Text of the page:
What's going on inside?

In the spirit of really understanding how the AT&T MicroCell works, I was determined to get inside its inviting white shell. Unfortunately, after doing my homework, I started to get a feel for just how locked down this thing is - and why that's the case. First off, there's no internal status webpage as a diagnostic aide like you'd expect from a cable or DSL modem. Nothing. I searched around comprehensively for anything of the sort; it isn't there. What's surprising is that briefly, at startup, I saw nmap report ports 23, 80, and 8080 as filtered instead of open or closed, but that doesn't do anyone any good. The device always reports a hostname of "AT&T" and always pulls a DHCP lease at startup. There's no network configuration to speak of, so if you want to configure a static IP, static DHCP assignment is your only route. 
 
Obviously, tech savvy users also are going to want to configure proper port forwarding and QoS rules for prioritizing MicroCell traffic. Unfortunately, documentation here is beyond spartan. There are (no joke) four versions of the users guide floating around. First is the printed copy in box, then there's an AT&T PDF, and finally one in the FCC filing - all of which lack the section on what ports should be forwarded. Curiously, there's another version online that I later found here with the relevant ports (on page 5), but this was after I had already discovered them on my own.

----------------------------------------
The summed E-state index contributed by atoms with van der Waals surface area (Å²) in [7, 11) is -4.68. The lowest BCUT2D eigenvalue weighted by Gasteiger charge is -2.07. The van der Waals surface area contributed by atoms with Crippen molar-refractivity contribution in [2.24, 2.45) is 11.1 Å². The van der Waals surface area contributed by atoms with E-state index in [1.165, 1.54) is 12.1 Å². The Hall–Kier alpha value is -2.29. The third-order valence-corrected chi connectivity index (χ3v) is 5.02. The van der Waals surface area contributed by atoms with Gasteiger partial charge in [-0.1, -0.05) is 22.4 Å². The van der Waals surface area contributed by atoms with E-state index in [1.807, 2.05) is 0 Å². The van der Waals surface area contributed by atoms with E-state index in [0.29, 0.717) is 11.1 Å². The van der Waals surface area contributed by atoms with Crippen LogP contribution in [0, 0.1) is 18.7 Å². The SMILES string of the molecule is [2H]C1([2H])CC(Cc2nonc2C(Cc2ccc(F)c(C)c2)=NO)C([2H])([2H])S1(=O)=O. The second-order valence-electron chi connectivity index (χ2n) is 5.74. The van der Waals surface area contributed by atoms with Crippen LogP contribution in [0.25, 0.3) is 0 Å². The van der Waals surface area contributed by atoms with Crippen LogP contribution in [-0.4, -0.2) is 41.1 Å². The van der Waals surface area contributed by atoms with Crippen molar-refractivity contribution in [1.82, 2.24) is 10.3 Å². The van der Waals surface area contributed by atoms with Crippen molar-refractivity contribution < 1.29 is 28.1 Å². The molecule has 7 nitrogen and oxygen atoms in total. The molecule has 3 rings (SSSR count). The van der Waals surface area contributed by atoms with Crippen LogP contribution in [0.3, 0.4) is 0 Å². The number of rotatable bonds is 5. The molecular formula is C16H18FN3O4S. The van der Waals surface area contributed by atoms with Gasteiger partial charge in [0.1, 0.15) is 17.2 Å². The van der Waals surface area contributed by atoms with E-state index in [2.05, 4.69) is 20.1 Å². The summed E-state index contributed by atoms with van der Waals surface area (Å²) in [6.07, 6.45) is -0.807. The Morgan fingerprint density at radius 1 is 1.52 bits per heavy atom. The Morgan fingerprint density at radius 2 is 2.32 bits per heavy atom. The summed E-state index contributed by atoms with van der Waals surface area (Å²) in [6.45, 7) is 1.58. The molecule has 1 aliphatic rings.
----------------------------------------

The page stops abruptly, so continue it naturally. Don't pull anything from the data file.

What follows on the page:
Before I stumbled across that real users guide, I was determined to find out how the MicroCell was talking with AT&T and over what ports. I grabbed a second NIC and set myself up in a machine-in-the-middle configuration and started sniffing packets. It's obvious immediately that this thing is locked down tight. After booting, the device grabs a DHCP lease, syncs network time over NTP with 12.230.208.48, and does a DNS query for dpewe.wireless.att.com. After it gets the results, it talks with that server over HTTPS (TLSv1) for a bit, and then immediately fires up an IPsec VPN with 12.230.209.193. After that, there's very little we can see going on - everything happens across that VPN tunnel. 
 
Lots of IPsec traffic and NAT-keepalive